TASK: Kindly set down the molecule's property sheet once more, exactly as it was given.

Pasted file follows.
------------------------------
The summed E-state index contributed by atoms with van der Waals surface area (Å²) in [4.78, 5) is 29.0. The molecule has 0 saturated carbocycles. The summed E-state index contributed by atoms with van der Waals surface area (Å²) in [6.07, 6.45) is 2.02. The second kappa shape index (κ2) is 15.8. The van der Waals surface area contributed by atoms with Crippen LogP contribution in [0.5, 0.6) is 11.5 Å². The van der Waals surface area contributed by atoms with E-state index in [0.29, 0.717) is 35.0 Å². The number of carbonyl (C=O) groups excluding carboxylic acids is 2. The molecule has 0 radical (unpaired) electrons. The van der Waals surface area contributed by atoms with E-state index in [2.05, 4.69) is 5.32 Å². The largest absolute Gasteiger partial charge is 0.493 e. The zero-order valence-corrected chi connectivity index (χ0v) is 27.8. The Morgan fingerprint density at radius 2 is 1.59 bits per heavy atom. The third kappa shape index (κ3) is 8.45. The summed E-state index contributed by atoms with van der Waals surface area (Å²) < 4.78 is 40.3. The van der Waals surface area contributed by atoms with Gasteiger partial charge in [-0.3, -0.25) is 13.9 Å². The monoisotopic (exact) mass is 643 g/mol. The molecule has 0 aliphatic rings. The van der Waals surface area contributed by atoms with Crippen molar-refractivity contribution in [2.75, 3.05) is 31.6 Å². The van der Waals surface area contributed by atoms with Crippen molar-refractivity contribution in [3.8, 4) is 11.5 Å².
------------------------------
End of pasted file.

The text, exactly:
The summed E-state index contributed by atoms with van der Waals surface area (Å²) in [4.78, 5) is 29.0. The molecule has 0 saturated carbocycles. The summed E-state index contributed by atoms with van der Waals surface area (Å²) in [6.07, 6.45) is 2.02. The second kappa shape index (κ2) is 15.8. The van der Waals surface area contributed by atoms with Crippen LogP contribution in [0.5, 0.6) is 11.5 Å². The van der Waals surface area contributed by atoms with E-state index in [0.29, 0.717) is 35.0 Å². The number of carbonyl (C=O) groups excluding carboxylic acids is 2. The molecule has 0 radical (unpaired) electrons. The van der Waals surface area contributed by atoms with E-state index in [2.05, 4.69) is 5.32 Å². The largest absolute Gasteiger partial charge is 0.493 e. The zero-order valence-corrected chi connectivity index (χ0v) is 27.8. The Morgan fingerprint density at radius 2 is 1.59 bits per heavy atom. The third kappa shape index (κ3) is 8.45. The summed E-state index contributed by atoms with van der Waals surface area (Å²) < 4.78 is 40.3. The van der Waals surface area contributed by atoms with Gasteiger partial charge in [-0.3, -0.25) is 13.9 Å². The monoisotopic (exact) mass is 643 g/mol. The molecule has 0 aliphatic rings. The van der Waals surface area contributed by atoms with Crippen molar-refractivity contribution in [2.75, 3.05) is 31.6 Å². The van der Waals surface area contributed by atoms with Crippen molar-refractivity contribution in [3.8, 4) is 11.5 Å².